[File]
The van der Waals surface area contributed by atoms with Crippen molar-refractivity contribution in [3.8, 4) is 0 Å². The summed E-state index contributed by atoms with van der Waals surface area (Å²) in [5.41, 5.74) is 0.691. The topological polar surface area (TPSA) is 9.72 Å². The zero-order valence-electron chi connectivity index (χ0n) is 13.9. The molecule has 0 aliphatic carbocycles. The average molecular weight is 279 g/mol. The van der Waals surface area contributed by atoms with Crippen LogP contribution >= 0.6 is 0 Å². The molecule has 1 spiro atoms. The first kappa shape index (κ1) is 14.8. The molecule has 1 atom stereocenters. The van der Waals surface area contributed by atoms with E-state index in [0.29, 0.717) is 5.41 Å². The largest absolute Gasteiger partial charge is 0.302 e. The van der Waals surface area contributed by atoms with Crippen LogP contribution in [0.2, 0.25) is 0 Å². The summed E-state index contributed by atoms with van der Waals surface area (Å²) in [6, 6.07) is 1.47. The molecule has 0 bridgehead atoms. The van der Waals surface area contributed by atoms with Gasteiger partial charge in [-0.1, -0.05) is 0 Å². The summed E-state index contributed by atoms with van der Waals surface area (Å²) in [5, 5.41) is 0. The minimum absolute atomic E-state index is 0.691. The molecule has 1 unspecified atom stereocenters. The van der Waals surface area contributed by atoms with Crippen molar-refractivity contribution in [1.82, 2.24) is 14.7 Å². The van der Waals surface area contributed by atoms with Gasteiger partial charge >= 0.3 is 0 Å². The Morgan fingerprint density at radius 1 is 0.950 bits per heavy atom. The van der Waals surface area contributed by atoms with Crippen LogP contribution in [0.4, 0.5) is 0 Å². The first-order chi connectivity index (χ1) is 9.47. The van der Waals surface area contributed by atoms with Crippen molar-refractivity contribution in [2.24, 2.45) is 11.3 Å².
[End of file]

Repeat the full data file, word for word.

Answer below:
The van der Waals surface area contributed by atoms with Crippen molar-refractivity contribution in [3.8, 4) is 0 Å². The summed E-state index contributed by atoms with van der Waals surface area (Å²) in [5.41, 5.74) is 0.691. The topological polar surface area (TPSA) is 9.72 Å². The zero-order valence-electron chi connectivity index (χ0n) is 13.9. The molecule has 0 aliphatic carbocycles. The average molecular weight is 279 g/mol. The van der Waals surface area contributed by atoms with Crippen LogP contribution >= 0.6 is 0 Å². The molecule has 1 spiro atoms. The first kappa shape index (κ1) is 14.8. The molecule has 1 atom stereocenters. The van der Waals surface area contributed by atoms with E-state index in [0.29, 0.717) is 5.41 Å². The largest absolute Gasteiger partial charge is 0.302 e. The van der Waals surface area contributed by atoms with Crippen LogP contribution in [0.2, 0.25) is 0 Å². The summed E-state index contributed by atoms with van der Waals surface area (Å²) in [6, 6.07) is 1.47. The molecule has 0 bridgehead atoms. The van der Waals surface area contributed by atoms with Gasteiger partial charge in [-0.1, -0.05) is 0 Å². The summed E-state index contributed by atoms with van der Waals surface area (Å²) in [5, 5.41) is 0. The minimum absolute atomic E-state index is 0.691. The molecule has 1 unspecified atom stereocenters. The van der Waals surface area contributed by atoms with Crippen molar-refractivity contribution in [1.82, 2.24) is 14.7 Å². The van der Waals surface area contributed by atoms with Gasteiger partial charge >= 0.3 is 0 Å². The Morgan fingerprint density at radius 1 is 0.950 bits per heavy atom. The van der Waals surface area contributed by atoms with Crippen LogP contribution in [0.4, 0.5) is 0 Å². The first-order chi connectivity index (χ1) is 9.47. The van der Waals surface area contributed by atoms with Crippen molar-refractivity contribution in [2.24, 2.45) is 11.3 Å².